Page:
Image source: Apple.
Continue Reading Below
Apple (NASDAQ: AAPL) has hoped for a while now that its iPhones would find their footing in India, the world's second-largest smartphone market.
The company has made some progress in the country, with India recently allowing Apple to open its own stores in the country. That will eventually allow Appleto sell phones directly to consumers, instead of through third-party retailers like it does now.
But new smartphone shipment data recently released by IDC brought back to light Apple's problems in India.
The IDC data shows that Apple still trails behind the market leader Samsung (NASDAQOTH: SSNLF) in the country and is fighting an uphill battle against Chinese vendors as well.
The new iPhone SE, debuted back in March, was supposed to help Apple gain a foothold in India. The device sports a 4-inch Retina display, 12-megapixel rear camera, and is powered by Apple's A9 processors and M9 motion co-processor.
Continue Reading Below
But despite the specs and cheaper price (it starts at $399 in the U.S.), the phone is failing to deliver in India. According to IDC, "Apple's iPhone SE failed to make any significant impact in the premium segment while its previous generation iPhone 5S continued to contribute majority volume."
Apple is, of course, expensive in India. The average price for a smartphone in the country is about $150, and Apple's phones begin selling in India for 39,000 rupees (about $580). For that price, consumers can easily get a larger Android device with similar specs and much more internal memory.
The iPhone SE not only failed to make a dent in the country's smartphone market, but it was also unsuccessful in capturing the majority of the high-end market. That position belongs to Chinese vendors, which now hold one-third of the high-end market in India (up from just 9% a year ago).
That growth has been spread out among Lenovo, Xiaomi and some other Chinese companies. In the past, Lenovo was the only Chinese vendor to ship over 1 million smartphones in India in a quarter. Now there are three Chinese vendors doing it.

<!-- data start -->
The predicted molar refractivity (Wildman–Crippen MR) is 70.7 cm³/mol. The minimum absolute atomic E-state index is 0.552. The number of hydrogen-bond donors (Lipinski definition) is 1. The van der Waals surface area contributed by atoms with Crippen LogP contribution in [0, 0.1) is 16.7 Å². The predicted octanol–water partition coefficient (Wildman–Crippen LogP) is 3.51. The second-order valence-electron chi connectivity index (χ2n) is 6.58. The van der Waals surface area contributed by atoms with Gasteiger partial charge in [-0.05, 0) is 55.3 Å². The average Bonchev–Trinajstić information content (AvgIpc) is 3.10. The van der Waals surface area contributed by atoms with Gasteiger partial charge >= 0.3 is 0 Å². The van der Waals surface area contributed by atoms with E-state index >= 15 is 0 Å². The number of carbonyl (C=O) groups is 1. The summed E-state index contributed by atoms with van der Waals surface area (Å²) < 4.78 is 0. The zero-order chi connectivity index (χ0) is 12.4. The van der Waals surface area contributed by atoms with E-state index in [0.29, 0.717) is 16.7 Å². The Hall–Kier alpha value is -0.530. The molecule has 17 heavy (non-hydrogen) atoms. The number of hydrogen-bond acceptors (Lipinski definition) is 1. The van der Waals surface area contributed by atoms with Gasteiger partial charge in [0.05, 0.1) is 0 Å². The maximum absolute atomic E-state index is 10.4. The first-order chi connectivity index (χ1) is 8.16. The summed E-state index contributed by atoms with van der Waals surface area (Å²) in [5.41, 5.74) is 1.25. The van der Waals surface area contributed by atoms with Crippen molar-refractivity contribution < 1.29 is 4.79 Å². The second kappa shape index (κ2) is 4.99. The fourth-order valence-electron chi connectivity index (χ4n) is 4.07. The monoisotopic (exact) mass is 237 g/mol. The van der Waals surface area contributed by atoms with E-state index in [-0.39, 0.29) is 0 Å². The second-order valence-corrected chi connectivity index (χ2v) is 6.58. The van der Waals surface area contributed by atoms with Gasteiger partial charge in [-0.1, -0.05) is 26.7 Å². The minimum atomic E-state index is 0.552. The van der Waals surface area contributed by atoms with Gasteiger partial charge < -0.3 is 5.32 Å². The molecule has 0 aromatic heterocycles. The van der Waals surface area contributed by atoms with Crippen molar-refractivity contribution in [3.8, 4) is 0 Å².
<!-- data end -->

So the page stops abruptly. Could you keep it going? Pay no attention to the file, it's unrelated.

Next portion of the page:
Where Apple goes from here
Apple is much closer to selling its phone from its own stores in India after a recent proposal was ratified by India's finance minister. This means that Apple, and other single-brand companies that make high-tech goods, don't have to follow India's current law that requires foreign companies to source at least 30% of their devices' material from India.
Having Apple stores in India might eventually help the company's brand in the country, but I think the only way the iPhone maker is going to make any headway is to lower prices.
Apple's iPhone manufacturer, Foxconn, is building a new plant in India that's rumored to be for Apple device production. If it is, and Apple makes some of its iPhones in India, then the company may be able to lower its iPhone prices to better compete with other companies.
Or, it could simply drop the prices before that in order to gain some sliver of market share. At this point, Apple needs to be more aggressive in getting Indian consumers to buy its devices -- and it's becoming increasingly clear that the iPhone SE isn't the best strategy.
India is too large of a market for Apple to keep getting it wrong. If the company's notoriously high margins have to be shaved just a little in order to increase sales, then it might just be well worth the sacrifice.
A secret billion-dollar stock opportunity
The world's biggest tech company forgot to show you something, but a few Wall Street analysts and the Fool didn't miss a beat: There's a small company that's powering their brand-new gadgets and the coming revolution in technology. And we think its stock price has nearly unlimited room to run for early in-the-know investors! To be one of them, just click here.
Chris Neiger has no position in any stocks mentioned. The Motley Fool owns shares of and recommends Apple. The Motley Fool has the following options: long January 2018 $90 calls on Apple and short January 2018 $95 calls on Apple. Try any of our Foolish newsletter services free for 30 days. We Fools may not all hold the same opinions, but we all believe that considering a diverse range of insights makes us better investors. The Motley Fool has a disclosure policy.